Another thing you can do with Hg without needing account priviledges is creating L10n patches of your work for someone else to commit to your remote L10n repo on the Mozilla servers. Doing this ensures that your dashboards are always accurate, as they look at your remote repo.

Here's how to create a L10n patch with Hg and the Mq extension:

  1. Enable Mq by adding hg.ext =  to your Mercurial config file (~/.hgrc on Unix-like systems or Mercurial.ini on Windows) under the [extensions] section.
  2. Open your command line tool and navigate to your L10n directory.
  3. Inside your L10n directory, init your repo with Mq by running hg init --mq.
  4. To create a new patch, run hg qnew -m "Your commit message" patch-name.patch. The commit message should take the form of "Bug 123456 - Change this thing to work better by doing something; r=reviewers" if you are to fix a bug.
  5. Make your change.
  6. Once you finish making your change, run hg qrefresh to commit your changes to the patch.
  7. Navigate to your <repository>/.hg/patches to find your .patch.
  8. You may repeat from step 4 to create another patch. Your patches will be incremental, i.e. new patches are created based on old patches. If you want to commit all the patches to the repository and cleanup the patch queue, run hg qfinish.

Please refer to MqTutorial and Mq documentation for further uses of Mq extension to manage patches.

Mercurial account priviledges

Eventually, you or your team leader will need Hg account priviledges. Let's face it, it's just more convenient to commit and push your work to the remote repo yourself, rather than creating patches and asking someone else to push them for you.

To get write access to the l10n hg repositories on the Mozilla server, there's a bit of paper work to be done. The localization team owner needs to file a bug requesting an hg account. This bug will request level 1 L10n priviledges. You need to follow the instructions regarding the contributor form. Write access to the hg repositories requires a ''voucher'', which, for the owner, will be done based on the review by Mozilla. For peers of a localization, the owner can vouch (once she or he is registered).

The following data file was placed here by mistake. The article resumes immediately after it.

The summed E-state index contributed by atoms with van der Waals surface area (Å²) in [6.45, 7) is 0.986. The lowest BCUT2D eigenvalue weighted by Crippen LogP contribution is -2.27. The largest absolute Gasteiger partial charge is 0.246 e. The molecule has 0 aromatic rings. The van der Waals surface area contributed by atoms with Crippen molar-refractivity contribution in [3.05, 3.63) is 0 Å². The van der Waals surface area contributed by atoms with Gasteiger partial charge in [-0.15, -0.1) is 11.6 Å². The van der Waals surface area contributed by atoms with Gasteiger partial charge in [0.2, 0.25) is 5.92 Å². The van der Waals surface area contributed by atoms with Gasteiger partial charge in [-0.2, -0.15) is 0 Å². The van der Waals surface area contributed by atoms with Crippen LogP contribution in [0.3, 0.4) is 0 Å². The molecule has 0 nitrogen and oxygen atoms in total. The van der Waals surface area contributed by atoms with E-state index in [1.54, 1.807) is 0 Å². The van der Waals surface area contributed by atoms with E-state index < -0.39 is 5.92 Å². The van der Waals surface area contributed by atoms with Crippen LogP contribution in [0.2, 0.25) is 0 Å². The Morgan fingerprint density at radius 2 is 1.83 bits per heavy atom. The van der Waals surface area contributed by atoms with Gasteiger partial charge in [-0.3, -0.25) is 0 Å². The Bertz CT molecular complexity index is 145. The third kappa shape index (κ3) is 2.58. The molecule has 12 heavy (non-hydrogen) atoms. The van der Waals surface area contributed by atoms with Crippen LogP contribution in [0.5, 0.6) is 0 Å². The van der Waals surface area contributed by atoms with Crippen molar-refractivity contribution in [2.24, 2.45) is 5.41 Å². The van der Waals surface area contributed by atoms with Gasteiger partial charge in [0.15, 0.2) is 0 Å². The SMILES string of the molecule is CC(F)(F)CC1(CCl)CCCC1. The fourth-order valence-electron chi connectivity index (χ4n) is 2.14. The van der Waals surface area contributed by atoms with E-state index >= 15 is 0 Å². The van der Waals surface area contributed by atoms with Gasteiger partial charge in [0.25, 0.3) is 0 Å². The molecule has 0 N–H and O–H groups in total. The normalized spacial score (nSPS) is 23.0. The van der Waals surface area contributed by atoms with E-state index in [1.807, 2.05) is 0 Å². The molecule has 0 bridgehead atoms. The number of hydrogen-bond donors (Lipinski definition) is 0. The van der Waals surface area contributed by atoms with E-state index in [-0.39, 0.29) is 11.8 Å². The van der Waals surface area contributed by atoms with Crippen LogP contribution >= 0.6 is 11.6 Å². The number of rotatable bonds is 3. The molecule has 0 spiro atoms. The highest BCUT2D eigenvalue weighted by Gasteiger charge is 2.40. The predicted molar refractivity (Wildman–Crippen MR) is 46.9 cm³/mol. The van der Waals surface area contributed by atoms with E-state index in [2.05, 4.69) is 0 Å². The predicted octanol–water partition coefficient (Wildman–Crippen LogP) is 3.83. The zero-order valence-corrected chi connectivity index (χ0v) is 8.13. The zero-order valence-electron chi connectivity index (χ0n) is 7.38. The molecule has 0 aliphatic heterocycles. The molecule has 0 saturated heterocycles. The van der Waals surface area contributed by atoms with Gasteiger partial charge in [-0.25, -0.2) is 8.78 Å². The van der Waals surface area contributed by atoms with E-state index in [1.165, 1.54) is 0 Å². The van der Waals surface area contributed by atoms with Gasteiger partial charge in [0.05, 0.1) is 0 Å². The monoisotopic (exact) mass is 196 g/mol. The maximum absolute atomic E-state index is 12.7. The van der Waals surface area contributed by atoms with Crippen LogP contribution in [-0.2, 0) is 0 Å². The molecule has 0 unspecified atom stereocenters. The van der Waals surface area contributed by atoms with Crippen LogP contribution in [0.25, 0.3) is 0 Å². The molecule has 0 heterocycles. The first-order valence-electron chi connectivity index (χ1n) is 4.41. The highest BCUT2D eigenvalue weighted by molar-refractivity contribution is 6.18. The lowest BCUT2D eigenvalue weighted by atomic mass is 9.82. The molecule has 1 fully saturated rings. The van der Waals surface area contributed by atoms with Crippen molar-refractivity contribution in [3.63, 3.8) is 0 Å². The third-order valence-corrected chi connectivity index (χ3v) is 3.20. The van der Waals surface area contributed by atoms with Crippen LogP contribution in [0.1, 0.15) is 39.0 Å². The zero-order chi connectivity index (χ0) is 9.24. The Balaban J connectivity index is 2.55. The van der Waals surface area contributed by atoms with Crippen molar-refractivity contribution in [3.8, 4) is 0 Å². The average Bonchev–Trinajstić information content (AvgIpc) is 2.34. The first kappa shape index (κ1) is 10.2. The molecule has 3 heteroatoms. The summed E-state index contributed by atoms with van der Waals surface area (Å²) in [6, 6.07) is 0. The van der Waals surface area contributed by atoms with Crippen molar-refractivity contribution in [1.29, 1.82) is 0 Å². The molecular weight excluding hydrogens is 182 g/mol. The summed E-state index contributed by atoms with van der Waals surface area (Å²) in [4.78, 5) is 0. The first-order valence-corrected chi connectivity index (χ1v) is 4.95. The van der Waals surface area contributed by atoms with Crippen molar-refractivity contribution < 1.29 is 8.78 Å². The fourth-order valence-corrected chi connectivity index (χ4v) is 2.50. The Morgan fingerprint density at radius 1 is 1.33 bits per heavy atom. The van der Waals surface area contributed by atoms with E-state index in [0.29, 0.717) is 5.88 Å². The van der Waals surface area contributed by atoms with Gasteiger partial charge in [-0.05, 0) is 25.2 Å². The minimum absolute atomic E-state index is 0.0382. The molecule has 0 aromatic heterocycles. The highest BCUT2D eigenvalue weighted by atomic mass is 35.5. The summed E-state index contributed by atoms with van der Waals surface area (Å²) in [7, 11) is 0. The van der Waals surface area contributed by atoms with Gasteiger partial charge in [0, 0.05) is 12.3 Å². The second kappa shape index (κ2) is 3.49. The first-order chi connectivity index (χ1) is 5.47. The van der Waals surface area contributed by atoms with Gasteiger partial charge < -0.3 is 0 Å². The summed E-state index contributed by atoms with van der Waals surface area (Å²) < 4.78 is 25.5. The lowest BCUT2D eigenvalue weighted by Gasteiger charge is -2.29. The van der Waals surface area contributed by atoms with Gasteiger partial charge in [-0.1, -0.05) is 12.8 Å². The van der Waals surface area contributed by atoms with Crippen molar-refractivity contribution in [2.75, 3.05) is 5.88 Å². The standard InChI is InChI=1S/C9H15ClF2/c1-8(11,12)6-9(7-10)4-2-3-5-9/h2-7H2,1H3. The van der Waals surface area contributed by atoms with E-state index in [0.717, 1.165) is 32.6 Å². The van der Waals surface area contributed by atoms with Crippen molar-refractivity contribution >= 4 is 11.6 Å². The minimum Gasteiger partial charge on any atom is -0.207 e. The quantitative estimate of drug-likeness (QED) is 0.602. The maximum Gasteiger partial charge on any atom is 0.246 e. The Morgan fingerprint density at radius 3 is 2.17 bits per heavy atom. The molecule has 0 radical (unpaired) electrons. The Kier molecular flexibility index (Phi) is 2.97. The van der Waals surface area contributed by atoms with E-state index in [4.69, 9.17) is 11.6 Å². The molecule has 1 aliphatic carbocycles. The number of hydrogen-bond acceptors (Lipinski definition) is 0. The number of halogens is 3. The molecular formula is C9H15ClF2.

Sending changes to Mozilla

Now that you have Hg account privileges, you can send your work to Mozilla all by yourself. Here are the steps to send your L10n work using Mercurial:

  1. Since your L10n work takes place in your own local repository, you should ensure that there are no changes made to the remote repository before committing your work. To do this, update your locale, as per the section above.
  2. After finishing a change or set of changes and checking you have updated to the latest, you should commit by entering this command:
hg commit -m "your message identifying the change (bug 555)"

Committing won’t send your changes to Mozilla’s repository, but prepares them for it. The next step will send your changes to your remote repo via push.

  1. To push to mozilla-hosted repositories, you have to have committer access, and you must edit the file (your-local-hg-root AKA the directory you pulled your locale into)/.hg/hgrc (note, this is NOT your ~/.hgrc) to add these lines (replacing ab-CD with your locale code):
default =
default-push = ssh://
  1. You’ll also need to tell ssh which account to use for your pushes, too, by editing ~/.ssh/config and adding these lines, where user@host.domain is your account:
User user@host.domain
  1. Now you can push your work to the repository (and check the result on the dashboard) by entering this command from your local directory:
hg push

And tah dah! You're done! Congratulations on finishing the tutorial. Take a break and grab a snack, you deserve it!

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 Last updated by: mstanke,